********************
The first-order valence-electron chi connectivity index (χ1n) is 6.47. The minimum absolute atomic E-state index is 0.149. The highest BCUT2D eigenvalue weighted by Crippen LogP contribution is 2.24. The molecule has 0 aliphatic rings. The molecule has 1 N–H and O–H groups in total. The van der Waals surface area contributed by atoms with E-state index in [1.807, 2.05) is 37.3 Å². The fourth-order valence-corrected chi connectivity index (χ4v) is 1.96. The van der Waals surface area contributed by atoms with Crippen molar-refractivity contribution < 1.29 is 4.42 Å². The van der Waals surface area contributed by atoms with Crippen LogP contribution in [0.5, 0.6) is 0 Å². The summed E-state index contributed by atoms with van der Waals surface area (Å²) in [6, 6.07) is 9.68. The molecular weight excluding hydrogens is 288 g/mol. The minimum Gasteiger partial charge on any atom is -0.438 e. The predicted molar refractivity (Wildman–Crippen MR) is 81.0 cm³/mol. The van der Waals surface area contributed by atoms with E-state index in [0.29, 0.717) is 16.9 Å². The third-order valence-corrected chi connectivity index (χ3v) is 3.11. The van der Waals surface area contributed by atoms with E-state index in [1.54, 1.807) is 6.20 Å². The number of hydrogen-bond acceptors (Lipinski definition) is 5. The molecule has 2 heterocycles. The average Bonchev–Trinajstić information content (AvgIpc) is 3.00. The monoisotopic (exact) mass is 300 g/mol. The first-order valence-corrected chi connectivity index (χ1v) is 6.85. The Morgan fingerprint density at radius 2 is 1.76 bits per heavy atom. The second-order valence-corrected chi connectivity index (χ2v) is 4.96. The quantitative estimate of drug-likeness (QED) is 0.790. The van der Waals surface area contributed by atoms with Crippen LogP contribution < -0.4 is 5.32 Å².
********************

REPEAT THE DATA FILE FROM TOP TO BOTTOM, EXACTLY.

The first-order valence-electron chi connectivity index (χ1n) is 6.47. The minimum absolute atomic E-state index is 0.149. The highest BCUT2D eigenvalue weighted by Crippen LogP contribution is 2.24. The molecule has 0 aliphatic rings. The molecule has 1 N–H and O–H groups in total. The van der Waals surface area contributed by atoms with E-state index in [1.807, 2.05) is 37.3 Å². The fourth-order valence-corrected chi connectivity index (χ4v) is 1.96. The van der Waals surface area contributed by atoms with Crippen molar-refractivity contribution < 1.29 is 4.42 Å². The van der Waals surface area contributed by atoms with Crippen LogP contribution in [0.5, 0.6) is 0 Å². The summed E-state index contributed by atoms with van der Waals surface area (Å²) in [6, 6.07) is 9.68. The molecular weight excluding hydrogens is 288 g/mol. The minimum Gasteiger partial charge on any atom is -0.438 e. The predicted molar refractivity (Wildman–Crippen MR) is 81.0 cm³/mol. The van der Waals surface area contributed by atoms with E-state index in [0.29, 0.717) is 16.9 Å². The third-order valence-corrected chi connectivity index (χ3v) is 3.11. The van der Waals surface area contributed by atoms with E-state index in [1.54, 1.807) is 6.20 Å². The number of hydrogen-bond acceptors (Lipinski definition) is 5. The molecule has 2 heterocycles. The average Bonchev–Trinajstić information content (AvgIpc) is 3.00. The monoisotopic (exact) mass is 300 g/mol. The first-order valence-corrected chi connectivity index (χ1v) is 6.85. The Morgan fingerprint density at radius 2 is 1.76 bits per heavy atom. The second-order valence-corrected chi connectivity index (χ2v) is 4.96. The quantitative estimate of drug-likeness (QED) is 0.790. The van der Waals surface area contributed by atoms with Crippen LogP contribution < -0.4 is 5.32 Å².